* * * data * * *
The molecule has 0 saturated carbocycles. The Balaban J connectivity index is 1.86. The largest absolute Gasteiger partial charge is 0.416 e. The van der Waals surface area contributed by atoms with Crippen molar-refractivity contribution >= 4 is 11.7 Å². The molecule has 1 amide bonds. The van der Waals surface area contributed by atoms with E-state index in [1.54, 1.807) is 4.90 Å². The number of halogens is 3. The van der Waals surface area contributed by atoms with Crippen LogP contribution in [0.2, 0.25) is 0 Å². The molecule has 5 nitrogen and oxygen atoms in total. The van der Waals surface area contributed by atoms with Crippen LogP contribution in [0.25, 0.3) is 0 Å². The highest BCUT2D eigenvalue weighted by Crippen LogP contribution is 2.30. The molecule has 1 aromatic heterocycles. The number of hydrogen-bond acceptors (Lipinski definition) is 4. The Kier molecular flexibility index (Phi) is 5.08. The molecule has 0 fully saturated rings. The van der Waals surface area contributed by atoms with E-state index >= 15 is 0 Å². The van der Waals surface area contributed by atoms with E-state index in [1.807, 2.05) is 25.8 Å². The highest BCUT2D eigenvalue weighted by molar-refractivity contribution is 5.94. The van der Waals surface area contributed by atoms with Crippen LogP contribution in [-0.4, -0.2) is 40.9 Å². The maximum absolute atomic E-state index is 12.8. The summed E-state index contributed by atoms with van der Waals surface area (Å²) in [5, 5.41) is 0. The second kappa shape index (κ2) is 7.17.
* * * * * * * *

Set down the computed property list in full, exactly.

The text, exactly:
The molecule has 0 saturated carbocycles. The Balaban J connectivity index is 1.86. The largest absolute Gasteiger partial charge is 0.416 e. The van der Waals surface area contributed by atoms with Crippen molar-refractivity contribution >= 4 is 11.7 Å². The molecule has 1 amide bonds. The van der Waals surface area contributed by atoms with E-state index in [1.54, 1.807) is 4.90 Å². The number of halogens is 3. The van der Waals surface area contributed by atoms with Crippen LogP contribution in [0.2, 0.25) is 0 Å². The molecule has 5 nitrogen and oxygen atoms in total. The van der Waals surface area contributed by atoms with Crippen LogP contribution in [0.25, 0.3) is 0 Å². The highest BCUT2D eigenvalue weighted by Crippen LogP contribution is 2.30. The molecule has 1 aromatic heterocycles. The number of hydrogen-bond acceptors (Lipinski definition) is 4. The Kier molecular flexibility index (Phi) is 5.08. The molecule has 0 fully saturated rings. The van der Waals surface area contributed by atoms with E-state index >= 15 is 0 Å². The van der Waals surface area contributed by atoms with E-state index in [1.807, 2.05) is 25.8 Å². The highest BCUT2D eigenvalue weighted by molar-refractivity contribution is 5.94. The van der Waals surface area contributed by atoms with Crippen LogP contribution in [-0.4, -0.2) is 40.9 Å². The maximum absolute atomic E-state index is 12.8. The summed E-state index contributed by atoms with van der Waals surface area (Å²) in [5, 5.41) is 0. The second kappa shape index (κ2) is 7.17.